Linkage (Chicago Edition)

The City of Chicago has a big open data initiative, and they are putting data online at the City of Chicago Data Portal. Lots of interesting stuff here, and some potential to get data sets for machine learning tasks.

A really touching video about Tamale Lady in Chicago.

The voices of the CTA. Reminds me a bit of the article on the Voice of the MBTA.

How to visit Chicago like a Chicagoan (h/t Mimosa) — warning, it’s pretty profane.

Ta-Nehisi Coates interviews Harold Pollack of the UChicago Crime Lab.


Postdoc opportunity at CSoI / Purdue

Postdoctoral Research Fellow ‐ Science of Information

Position Description: The Center for Science of Information (CSoI) invites nominations and applications for its CSoI Research Fellows program. The Fellows program seeks to identify and groom intellectual leaders to shape the emerging field of Science of Information and its diverse applications. The program provides opportunities for dynamic individuals to interact with premier research groups and individuals worldwide. Researchers in the Center for Science on Information have received the top awards in their fields (Rolf Nevanlinna Prize, Nobel Prize, Claude Shannon Award, and the Alan Turing Award). Research fellows will have opportunities to work in an enriching interdisciplinary environment, with significant potential for broad impact in terms of technology development, industry involvement, and educational initiatives. Successful candidates are expected to work with Center Researchers at two or more of the participating institutions. Fellows are appointed for an initial term of one year, and may be extended contingent on satisfactory performance.


  • Candidate must have received a Ph.D. degree in a field related to the Science of Information within the past five years from an accredited college or university.
  • Candidates must have a track record of research contributions in information theory and/or associated areas related to the research agenda of the Center.
  • Excellent oral and written communication skills.

How to Apply: Applications should include:

  • A complete CV including education, employment history, and publications;
  • Statement of research interests, along with a short list of possible CSoI faculty they would be interested in working with; and
  • Names and contact information of at least three references

Please email nominations or applications to:
Search Committee Chair
CSoI Research Fellows Program

Applications will be accepted until Fellows have been selected. Review of applications will begin March 15, 2013.

About the Center for Science of Information:
CSoI is a NSF‐funded Science and Technology Center (STC) whose mission is to advance science and technology through a new quantitative understanding of the representation, communication, and processing of information in biological, physical, social, and engineered systems. The Center is a collaboration among computer scientists, mathematicians, engineers, biologists, and economists at several institutions including: Bryn Mawr, Howard, MIT, Princeton, Purdue, Stanford, Texas A&M, UC‐Berkeley, UC‐San Diego, and UIUC. Please visit the CSoI website for more information about the Center and current research activities.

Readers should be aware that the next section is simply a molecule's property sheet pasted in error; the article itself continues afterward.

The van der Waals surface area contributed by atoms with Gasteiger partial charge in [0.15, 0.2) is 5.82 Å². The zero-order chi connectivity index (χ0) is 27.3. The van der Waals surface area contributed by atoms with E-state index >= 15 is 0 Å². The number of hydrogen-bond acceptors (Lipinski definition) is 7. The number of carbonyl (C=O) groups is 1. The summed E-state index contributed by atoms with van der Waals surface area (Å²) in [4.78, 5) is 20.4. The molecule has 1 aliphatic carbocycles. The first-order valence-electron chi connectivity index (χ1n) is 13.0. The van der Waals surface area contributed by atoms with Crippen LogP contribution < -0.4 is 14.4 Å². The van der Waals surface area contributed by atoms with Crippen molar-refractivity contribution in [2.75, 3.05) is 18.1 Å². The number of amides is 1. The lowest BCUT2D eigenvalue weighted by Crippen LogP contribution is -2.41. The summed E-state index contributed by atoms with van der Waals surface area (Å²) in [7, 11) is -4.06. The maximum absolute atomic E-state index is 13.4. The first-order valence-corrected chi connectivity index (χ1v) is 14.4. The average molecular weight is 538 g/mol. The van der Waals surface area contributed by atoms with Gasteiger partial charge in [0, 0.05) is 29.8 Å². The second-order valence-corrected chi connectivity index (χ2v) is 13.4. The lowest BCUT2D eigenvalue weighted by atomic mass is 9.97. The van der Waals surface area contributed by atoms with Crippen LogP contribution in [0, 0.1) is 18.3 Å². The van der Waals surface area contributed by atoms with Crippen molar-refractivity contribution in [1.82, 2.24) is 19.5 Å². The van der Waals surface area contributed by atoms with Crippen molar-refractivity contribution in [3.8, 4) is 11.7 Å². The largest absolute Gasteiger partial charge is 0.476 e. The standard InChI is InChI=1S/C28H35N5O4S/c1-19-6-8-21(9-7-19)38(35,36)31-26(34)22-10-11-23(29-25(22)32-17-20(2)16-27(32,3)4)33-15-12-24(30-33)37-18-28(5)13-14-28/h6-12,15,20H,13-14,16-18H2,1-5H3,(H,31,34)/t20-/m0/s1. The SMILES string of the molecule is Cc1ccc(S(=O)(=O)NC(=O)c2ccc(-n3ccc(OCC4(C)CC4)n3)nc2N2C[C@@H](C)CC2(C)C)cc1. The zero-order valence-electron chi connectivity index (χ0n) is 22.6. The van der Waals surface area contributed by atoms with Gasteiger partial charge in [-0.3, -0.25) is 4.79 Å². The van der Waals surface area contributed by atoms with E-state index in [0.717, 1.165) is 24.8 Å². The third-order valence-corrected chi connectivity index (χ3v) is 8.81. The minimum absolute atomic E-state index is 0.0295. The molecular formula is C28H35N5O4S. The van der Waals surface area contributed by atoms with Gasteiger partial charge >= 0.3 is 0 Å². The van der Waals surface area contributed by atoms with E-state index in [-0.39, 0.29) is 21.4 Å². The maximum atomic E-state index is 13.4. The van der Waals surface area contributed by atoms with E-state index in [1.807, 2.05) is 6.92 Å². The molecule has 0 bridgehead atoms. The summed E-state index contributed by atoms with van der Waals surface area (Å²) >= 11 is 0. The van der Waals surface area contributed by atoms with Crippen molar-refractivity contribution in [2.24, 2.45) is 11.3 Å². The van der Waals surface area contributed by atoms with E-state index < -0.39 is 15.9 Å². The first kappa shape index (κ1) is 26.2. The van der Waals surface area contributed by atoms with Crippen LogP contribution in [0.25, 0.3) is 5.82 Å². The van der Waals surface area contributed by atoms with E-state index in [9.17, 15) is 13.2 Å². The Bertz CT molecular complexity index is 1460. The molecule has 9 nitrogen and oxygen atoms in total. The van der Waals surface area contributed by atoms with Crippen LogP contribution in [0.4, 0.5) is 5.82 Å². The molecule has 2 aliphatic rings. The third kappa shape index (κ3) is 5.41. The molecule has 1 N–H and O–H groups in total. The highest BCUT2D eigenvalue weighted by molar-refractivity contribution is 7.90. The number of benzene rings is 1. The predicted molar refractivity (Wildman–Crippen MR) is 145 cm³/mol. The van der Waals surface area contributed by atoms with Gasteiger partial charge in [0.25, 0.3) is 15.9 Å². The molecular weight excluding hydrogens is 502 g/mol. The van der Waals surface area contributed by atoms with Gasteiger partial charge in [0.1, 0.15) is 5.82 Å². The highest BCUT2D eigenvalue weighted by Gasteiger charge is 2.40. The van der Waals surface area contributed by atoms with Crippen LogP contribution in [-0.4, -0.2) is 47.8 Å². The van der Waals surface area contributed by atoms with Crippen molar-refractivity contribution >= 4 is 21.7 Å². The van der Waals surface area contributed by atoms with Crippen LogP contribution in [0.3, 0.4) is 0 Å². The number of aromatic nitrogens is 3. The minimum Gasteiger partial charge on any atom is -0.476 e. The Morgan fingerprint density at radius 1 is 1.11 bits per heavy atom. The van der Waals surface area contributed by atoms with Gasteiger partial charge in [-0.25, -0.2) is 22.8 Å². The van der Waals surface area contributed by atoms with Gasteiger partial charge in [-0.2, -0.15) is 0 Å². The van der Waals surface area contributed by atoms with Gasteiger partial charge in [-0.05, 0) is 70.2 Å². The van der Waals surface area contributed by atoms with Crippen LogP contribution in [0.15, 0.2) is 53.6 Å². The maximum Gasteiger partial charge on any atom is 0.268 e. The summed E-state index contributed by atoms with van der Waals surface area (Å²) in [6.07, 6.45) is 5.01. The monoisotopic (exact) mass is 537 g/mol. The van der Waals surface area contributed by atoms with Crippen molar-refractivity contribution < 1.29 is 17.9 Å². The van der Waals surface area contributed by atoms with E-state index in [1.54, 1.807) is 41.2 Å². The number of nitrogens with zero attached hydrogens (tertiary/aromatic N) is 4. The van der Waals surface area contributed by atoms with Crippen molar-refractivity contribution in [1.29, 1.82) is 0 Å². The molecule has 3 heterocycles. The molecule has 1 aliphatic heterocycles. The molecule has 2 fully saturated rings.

The Center for Science of Information (CSoI) is committed to diversity and equality of opportunity. Applications from women, minorities, and persons with disabilities are encouraged.

My current job

I’ve had to do a lot of explaining about my current position and institution since moving here, especially when I go visit ECE departments. So I figured I might use the blog to give a quick rundown of the job. I’m a Research Assistant Professor at the Toyota Technological Institute at Chicago, a philanthropically endowed academic computer science institute located on the University of Chicago campus.

  • The Toyota Technological Institute at Chicago is a branch of the Toyota Technological Institute in Nagoya, Japan. Their website is a little slow to load, but the Wikipedia entry has more quick facts. TTI-Japan was founded through an endowment from the Toyota Motor Corporation in 1981 (so it’s younger than me). The Toyota Motor Corporation is not my employer, although some executives are on the board of the school.
  • I do not work for Toyota. My research has nothing to do with cars. At least not intentionally.
  • TTI-Chicago is basically a stand-alone computer science department and was started in 2003. It only has graduate students and grants its own degrees. It happens to be located on the University of Chicago campus — we rent two floors of a building which also contains the IT services. Classes at TTI are cross-listed with the University of Chicago — students at TTI take classes at UChicago and students at UChicago take classes at TTI.